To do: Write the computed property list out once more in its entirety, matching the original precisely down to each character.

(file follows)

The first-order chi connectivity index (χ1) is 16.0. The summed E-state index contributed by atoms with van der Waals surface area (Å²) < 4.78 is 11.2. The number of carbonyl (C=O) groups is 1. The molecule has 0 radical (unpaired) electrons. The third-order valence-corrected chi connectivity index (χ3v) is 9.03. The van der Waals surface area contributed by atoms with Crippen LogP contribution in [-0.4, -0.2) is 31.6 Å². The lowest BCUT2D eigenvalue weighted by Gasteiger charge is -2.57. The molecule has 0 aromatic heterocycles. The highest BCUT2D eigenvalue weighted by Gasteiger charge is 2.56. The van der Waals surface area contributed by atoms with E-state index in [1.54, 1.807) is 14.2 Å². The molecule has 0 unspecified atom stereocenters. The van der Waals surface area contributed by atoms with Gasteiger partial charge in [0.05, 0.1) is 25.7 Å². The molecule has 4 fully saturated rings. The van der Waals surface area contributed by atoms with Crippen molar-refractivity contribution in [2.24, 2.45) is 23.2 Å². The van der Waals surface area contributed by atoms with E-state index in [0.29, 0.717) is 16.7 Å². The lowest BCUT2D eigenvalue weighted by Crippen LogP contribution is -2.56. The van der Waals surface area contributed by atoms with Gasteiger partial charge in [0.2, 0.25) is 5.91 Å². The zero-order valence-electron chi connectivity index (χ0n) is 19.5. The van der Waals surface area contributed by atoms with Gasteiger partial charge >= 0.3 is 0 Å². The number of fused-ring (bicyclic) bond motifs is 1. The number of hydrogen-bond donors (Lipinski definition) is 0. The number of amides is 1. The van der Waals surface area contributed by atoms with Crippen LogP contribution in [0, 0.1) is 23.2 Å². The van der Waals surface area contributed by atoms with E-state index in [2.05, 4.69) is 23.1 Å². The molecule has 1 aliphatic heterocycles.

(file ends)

The first-order chi connectivity index (χ1) is 16.0. The summed E-state index contributed by atoms with van der Waals surface area (Å²) < 4.78 is 11.2. The number of carbonyl (C=O) groups is 1. The molecule has 0 radical (unpaired) electrons. The third-order valence-corrected chi connectivity index (χ3v) is 9.03. The van der Waals surface area contributed by atoms with Crippen LogP contribution in [-0.4, -0.2) is 31.6 Å². The lowest BCUT2D eigenvalue weighted by Gasteiger charge is -2.57. The molecule has 0 aromatic heterocycles. The highest BCUT2D eigenvalue weighted by Gasteiger charge is 2.56. The van der Waals surface area contributed by atoms with E-state index in [1.54, 1.807) is 14.2 Å². The molecule has 0 unspecified atom stereocenters. The van der Waals surface area contributed by atoms with Gasteiger partial charge in [0.05, 0.1) is 25.7 Å². The molecule has 4 fully saturated rings. The van der Waals surface area contributed by atoms with Crippen molar-refractivity contribution in [2.24, 2.45) is 23.2 Å². The van der Waals surface area contributed by atoms with E-state index in [0.29, 0.717) is 16.7 Å². The lowest BCUT2D eigenvalue weighted by Crippen LogP contribution is -2.56. The van der Waals surface area contributed by atoms with Gasteiger partial charge in [0.2, 0.25) is 5.91 Å². The zero-order valence-electron chi connectivity index (χ0n) is 19.5. The van der Waals surface area contributed by atoms with Gasteiger partial charge >= 0.3 is 0 Å². The number of fused-ring (bicyclic) bond motifs is 1. The number of hydrogen-bond donors (Lipinski definition) is 0. The number of amides is 1. The van der Waals surface area contributed by atoms with Crippen LogP contribution in [0, 0.1) is 23.2 Å². The van der Waals surface area contributed by atoms with E-state index in [2.05, 4.69) is 23.1 Å². The molecule has 1 aliphatic heterocycles.